However, the lure of potentially delivering Ferrari its first drivers’ title since 2007, becoming a champion with three different teams and the subsequent impact on his legacy by surpassing Schumacher’s records in the process might be tempting for Hamilton. Should Hamilton shock the paddock and depart Mercedes, Esteban Ocon and George Russell would both be among the drivers in consideration to fill his vacated seat. 

In all likelihood, Hamilton will remain at Mercedes. He finds himself in a win-win situation and such paddock talk will only help strengthen his bargaining power when he comes to negotiate his next contract.

Either way, the decision Hamilton makes will have a bearing on how hectic or calm the driver market chain reaction of dominoes turns out to be, with the majority of drivers waiting to see what he does before looking to resolve their respective futures.

Sebastian Vettel

Sebastian Vettel is another driver who finds himself at a career crossroads. Multiple times the German had to fend off suggestions he was considering retirement during another frustrating F1 campaign having seen his 2018 title bid collapse in disastrous fashion.

Vettel won just once in 2019 and was often out-performed by his younger teammate Leclerc, who claimed two victories and seven pole positions en route to beating Vettel to fourth place in the championship. A stunning first year at the Prancing Horse resulted in Leclerc receiving a fresh five-year contract running until the end of 2024, effectively confirming he is the future for Ferrari.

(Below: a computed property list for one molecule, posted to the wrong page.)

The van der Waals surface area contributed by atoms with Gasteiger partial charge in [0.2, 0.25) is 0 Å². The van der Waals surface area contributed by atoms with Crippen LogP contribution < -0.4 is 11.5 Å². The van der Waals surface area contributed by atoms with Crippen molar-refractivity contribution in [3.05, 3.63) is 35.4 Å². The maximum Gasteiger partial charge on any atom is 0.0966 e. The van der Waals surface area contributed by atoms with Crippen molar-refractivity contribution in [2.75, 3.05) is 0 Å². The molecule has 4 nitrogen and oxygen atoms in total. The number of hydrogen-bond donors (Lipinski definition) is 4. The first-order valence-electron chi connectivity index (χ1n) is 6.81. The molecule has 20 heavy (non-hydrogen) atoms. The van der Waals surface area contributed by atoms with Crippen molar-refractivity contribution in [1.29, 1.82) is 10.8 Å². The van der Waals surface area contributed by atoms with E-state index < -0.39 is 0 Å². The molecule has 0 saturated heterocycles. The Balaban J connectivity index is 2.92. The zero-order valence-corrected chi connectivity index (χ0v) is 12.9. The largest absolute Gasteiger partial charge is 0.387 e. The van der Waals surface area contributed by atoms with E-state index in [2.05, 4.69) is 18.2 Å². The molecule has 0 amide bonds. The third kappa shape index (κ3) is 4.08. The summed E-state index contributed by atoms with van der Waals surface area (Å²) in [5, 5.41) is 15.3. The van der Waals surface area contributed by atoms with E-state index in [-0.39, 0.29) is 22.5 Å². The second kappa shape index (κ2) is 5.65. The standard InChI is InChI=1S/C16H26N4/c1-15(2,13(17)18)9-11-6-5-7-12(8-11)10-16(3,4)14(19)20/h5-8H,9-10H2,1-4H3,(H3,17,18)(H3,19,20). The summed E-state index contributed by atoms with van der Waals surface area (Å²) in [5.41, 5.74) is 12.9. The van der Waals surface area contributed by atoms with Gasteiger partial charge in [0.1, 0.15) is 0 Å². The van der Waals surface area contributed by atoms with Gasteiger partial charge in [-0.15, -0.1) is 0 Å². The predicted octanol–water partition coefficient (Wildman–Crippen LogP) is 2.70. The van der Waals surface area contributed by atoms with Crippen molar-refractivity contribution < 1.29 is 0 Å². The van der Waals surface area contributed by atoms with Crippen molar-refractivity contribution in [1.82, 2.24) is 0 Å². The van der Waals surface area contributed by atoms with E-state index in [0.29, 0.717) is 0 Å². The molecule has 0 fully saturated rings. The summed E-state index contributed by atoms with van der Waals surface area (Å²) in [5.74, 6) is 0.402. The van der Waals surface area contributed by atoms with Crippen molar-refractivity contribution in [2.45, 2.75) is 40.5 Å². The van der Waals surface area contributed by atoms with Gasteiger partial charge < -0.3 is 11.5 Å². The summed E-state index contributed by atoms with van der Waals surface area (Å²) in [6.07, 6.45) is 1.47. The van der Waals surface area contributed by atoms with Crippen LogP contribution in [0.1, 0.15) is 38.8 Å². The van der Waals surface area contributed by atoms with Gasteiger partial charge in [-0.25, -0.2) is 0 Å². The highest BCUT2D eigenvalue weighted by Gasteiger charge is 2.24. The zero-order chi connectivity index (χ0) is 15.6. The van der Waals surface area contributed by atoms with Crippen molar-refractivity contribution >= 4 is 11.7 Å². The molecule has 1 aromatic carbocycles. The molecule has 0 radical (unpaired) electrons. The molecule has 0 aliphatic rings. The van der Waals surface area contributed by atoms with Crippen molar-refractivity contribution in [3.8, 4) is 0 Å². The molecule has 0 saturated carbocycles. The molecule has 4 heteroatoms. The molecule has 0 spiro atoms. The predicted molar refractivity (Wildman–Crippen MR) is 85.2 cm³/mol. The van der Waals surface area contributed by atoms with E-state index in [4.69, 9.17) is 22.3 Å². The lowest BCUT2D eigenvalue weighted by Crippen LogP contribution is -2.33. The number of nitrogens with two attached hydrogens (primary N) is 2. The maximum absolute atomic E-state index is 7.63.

Vettel has been non-committal over his desire to remain in F1 going into the championship’s new era post-2020, though he repeatedly stressed there would be no Nico Rosberg-esque bombshell retirement at the end of 2019, confirming he would still be a Ferrari driver come the start of 2020.

With his contract due to expire at the culmination of the upcoming season, Vettel’s decision is likely to be swayed by Ferrari’s performance this year. While Vettel’s 2019 season was ultimately underwhelming, he showed glimpses of his brilliant best in Canada (until his costly late error), Germany, Singapore, Sochi and Japan, of all which acted as a reminder that he remains a force to be reckoned with when at one with his car.

Should Vettel recapture the sort of form that saw him storm to four successive titles in the early 2010s, and if Ferrari can build on its promising gains and fight it out with Mercedes for the title, he may well decide to stick around for a little while longer.